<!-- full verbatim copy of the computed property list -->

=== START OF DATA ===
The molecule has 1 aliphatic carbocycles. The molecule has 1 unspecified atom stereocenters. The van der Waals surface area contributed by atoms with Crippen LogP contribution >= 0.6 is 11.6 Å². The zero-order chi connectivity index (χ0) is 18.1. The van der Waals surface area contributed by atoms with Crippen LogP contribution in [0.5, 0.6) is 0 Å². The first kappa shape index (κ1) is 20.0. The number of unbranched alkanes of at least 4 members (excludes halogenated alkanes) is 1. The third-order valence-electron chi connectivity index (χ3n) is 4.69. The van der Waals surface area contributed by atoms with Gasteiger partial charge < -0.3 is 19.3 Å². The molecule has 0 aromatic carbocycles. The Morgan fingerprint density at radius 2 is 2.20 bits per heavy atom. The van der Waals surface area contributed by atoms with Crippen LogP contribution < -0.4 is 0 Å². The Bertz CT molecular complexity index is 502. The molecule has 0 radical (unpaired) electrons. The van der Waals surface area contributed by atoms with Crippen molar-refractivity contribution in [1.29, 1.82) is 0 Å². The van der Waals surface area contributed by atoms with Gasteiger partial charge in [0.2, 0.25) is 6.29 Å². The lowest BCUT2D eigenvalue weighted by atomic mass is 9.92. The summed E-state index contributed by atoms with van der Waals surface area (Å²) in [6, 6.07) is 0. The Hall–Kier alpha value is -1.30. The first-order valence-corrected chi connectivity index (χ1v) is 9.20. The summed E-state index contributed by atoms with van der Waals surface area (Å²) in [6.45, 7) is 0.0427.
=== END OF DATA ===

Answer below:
The molecule has 1 aliphatic carbocycles. The molecule has 1 unspecified atom stereocenters. The van der Waals surface area contributed by atoms with Crippen LogP contribution >= 0.6 is 11.6 Å². The zero-order chi connectivity index (χ0) is 18.1. The van der Waals surface area contributed by atoms with Crippen LogP contribution in [0.5, 0.6) is 0 Å². The first kappa shape index (κ1) is 20.0. The number of unbranched alkanes of at least 4 members (excludes halogenated alkanes) is 1. The third-order valence-electron chi connectivity index (χ3n) is 4.69. The van der Waals surface area contributed by atoms with Gasteiger partial charge < -0.3 is 19.3 Å². The molecule has 0 aromatic carbocycles. The Morgan fingerprint density at radius 2 is 2.20 bits per heavy atom. The van der Waals surface area contributed by atoms with Crippen LogP contribution < -0.4 is 0 Å². The Bertz CT molecular complexity index is 502. The molecule has 0 radical (unpaired) electrons. The van der Waals surface area contributed by atoms with Crippen molar-refractivity contribution in [1.29, 1.82) is 0 Å². The van der Waals surface area contributed by atoms with Gasteiger partial charge in [0.2, 0.25) is 6.29 Å². The lowest BCUT2D eigenvalue weighted by atomic mass is 9.92. The summed E-state index contributed by atoms with van der Waals surface area (Å²) in [6, 6.07) is 0. The Hall–Kier alpha value is -1.30. The first-order valence-corrected chi connectivity index (χ1v) is 9.20. The summed E-state index contributed by atoms with van der Waals surface area (Å²) in [6.45, 7) is 0.0427.